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Neural Plasticity
Volume 2012 (2012), Article ID 286215, 8 pages
http://dx.doi.org/10.1155/2012/286215
Research Article

GluA1 Phosphorylation Alters Evoked Firing Pattern In Vivo

1Bay Zoltán Foundation for Applied Research, BAYGEN, Közép Fasor 41, Szeged 6727, Hungary
2Department of Medical Chemistry, University of Szeged, Szeged, Hungary
3Research Group for Cortical Microcircuits of the Hungarian Academy of Sciences, University of Szeged, Közép Fasor 52, Szeged 6726, Hungary
4Department of Physiology, Anatomy and Neuroscience, University of Szeged, Közép Fasor 52, Szeged 6726, Hungary
5St John’s Collage, University of Oxford, Oxford, UK
6Behavioural & Clinical Neuroscience Institute, University of Cambridge, Cambridge, UK

Received 7 November 2011; Revised 13 January 2012; Accepted 4 February 2012

Academic Editor: Maurizio Popoli

Copyright © 2012 Balázs Barkóczi et al. This is an open access article distributed under the Creative Commons Attribution License, which permits unrestricted use, distribution, and reproduction in any medium, provided the original work is properly cited.

Abstract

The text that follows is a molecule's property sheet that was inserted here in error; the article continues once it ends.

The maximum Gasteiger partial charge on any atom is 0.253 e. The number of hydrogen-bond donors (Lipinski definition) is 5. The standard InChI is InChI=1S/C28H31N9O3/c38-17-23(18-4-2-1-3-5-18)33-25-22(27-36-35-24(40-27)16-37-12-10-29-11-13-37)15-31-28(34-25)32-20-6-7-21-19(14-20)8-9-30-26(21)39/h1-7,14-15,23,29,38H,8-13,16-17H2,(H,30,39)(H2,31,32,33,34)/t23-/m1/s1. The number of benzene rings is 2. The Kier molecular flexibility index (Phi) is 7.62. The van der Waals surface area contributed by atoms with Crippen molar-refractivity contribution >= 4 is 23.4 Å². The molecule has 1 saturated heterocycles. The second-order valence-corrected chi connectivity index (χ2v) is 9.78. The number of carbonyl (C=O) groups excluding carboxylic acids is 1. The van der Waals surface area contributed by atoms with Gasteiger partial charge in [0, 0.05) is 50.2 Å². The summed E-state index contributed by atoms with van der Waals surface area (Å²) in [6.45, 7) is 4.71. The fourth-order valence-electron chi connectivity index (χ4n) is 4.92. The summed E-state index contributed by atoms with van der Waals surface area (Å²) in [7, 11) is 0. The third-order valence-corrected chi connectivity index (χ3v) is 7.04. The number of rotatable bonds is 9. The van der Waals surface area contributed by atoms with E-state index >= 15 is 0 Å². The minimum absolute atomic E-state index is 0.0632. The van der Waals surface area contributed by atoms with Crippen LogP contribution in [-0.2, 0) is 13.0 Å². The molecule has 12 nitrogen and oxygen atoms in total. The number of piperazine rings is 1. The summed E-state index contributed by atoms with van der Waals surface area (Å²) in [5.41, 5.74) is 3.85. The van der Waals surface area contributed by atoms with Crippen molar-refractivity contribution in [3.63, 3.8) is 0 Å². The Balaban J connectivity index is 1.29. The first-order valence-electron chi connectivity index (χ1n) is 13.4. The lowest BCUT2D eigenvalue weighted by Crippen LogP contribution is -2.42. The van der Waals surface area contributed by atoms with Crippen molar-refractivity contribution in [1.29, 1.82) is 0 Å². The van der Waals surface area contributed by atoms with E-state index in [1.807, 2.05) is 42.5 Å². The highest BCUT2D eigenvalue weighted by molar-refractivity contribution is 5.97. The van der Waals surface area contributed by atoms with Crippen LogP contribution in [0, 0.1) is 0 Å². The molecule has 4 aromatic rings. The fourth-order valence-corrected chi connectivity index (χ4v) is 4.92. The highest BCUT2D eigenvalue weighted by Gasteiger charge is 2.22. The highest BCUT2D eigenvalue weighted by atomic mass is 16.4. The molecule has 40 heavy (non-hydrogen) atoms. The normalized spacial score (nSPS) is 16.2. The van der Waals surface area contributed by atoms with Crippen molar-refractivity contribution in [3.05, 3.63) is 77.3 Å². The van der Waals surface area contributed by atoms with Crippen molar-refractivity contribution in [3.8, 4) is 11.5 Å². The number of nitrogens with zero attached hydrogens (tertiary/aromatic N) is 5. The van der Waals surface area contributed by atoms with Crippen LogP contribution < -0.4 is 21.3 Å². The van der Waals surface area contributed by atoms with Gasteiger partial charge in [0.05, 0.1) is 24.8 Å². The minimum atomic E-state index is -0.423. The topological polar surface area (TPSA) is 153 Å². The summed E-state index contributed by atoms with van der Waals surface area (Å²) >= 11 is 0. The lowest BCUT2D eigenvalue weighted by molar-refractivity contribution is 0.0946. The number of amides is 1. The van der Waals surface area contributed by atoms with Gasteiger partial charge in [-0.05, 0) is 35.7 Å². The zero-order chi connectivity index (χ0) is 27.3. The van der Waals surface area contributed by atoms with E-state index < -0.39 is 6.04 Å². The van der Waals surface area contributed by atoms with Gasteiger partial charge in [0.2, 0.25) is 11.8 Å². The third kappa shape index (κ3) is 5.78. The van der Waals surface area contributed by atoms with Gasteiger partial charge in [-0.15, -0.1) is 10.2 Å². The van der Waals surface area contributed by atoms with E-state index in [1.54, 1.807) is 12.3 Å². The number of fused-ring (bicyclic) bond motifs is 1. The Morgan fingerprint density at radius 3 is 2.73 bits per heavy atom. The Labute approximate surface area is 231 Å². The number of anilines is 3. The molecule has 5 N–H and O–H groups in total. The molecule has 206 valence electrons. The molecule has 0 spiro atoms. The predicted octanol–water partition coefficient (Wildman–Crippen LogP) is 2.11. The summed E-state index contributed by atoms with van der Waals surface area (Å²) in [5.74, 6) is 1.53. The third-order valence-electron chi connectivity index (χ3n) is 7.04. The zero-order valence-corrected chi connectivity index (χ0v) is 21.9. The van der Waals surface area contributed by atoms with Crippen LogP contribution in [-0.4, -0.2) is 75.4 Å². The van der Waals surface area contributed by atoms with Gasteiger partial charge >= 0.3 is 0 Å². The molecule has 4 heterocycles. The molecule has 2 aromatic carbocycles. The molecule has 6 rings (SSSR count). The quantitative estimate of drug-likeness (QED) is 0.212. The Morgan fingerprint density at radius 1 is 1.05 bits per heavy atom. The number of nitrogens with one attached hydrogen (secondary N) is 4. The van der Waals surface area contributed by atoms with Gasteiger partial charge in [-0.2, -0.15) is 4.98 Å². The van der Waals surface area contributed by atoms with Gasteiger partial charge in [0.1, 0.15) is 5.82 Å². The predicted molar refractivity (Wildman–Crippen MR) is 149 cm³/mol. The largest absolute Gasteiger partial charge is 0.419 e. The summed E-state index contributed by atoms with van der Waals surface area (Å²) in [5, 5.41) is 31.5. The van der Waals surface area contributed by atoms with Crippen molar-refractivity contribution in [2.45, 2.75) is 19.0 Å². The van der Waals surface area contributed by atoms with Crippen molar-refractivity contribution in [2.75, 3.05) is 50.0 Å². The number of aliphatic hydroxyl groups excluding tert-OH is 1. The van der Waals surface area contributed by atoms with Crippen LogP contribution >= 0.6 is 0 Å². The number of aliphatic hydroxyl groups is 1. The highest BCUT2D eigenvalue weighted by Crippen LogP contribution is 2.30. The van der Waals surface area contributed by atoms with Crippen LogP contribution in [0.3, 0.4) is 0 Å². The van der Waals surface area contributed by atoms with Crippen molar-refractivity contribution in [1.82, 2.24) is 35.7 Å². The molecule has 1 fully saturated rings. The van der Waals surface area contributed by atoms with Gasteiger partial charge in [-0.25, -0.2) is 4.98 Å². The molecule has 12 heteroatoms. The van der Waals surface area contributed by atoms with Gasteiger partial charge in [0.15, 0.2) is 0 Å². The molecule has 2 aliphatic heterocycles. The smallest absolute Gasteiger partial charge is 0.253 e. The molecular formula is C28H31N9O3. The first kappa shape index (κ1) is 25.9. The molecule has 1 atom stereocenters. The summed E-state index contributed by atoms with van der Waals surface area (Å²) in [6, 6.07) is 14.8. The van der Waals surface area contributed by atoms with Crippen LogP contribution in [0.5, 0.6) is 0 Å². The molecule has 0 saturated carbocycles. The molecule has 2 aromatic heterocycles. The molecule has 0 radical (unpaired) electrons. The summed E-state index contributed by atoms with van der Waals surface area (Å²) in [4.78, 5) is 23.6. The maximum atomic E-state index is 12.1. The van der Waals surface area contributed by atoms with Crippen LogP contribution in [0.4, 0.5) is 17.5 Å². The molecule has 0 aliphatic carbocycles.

AMPA and NMDA receptors convey fast synaptic transmission in the CNS. Their relative contribution to synaptic output and phosphorylation state regulate synaptic plasticity. The AMPA receptor subunit GluA1 is central in synaptic plasticity. Phosphorylation of GluA1 regulates channel properties and trafficking. The firing rate averaged over several hundred ms is used to monitor cellular input. However, plasticity requires the timing of spiking within a few ms; therefore, it is important to understand how phosphorylation governs these events. Here, we investigate whether the GluA1 phosphorylation (p-GluA1) alters the spiking patterns of CA1 cells in vivo. The antidepressant Tianeptine was used for inducing p-GluA1, which resulted in enhanced AMPA-evoked spiking. By comparing the spiking patterns of AMPA-evoked activity with matched firing rates, we show that the spike-trains after Tianeptine application show characteristic features, distinguishing from spike-trains triggered by strong AMPA stimulation. The interspike-interval distributions are different between the two groups, suggesting that neuronal output may differ when new inputs are activated compared to increasing the gain of previously activated receptors. Furthermore, we also show that NMDA evokes spiking with different patterns to AMPA spike-trains. These results support the role of the modulation of NMDAR/AMPAR ratio and p-GluA1 in plasticity and temporal coding.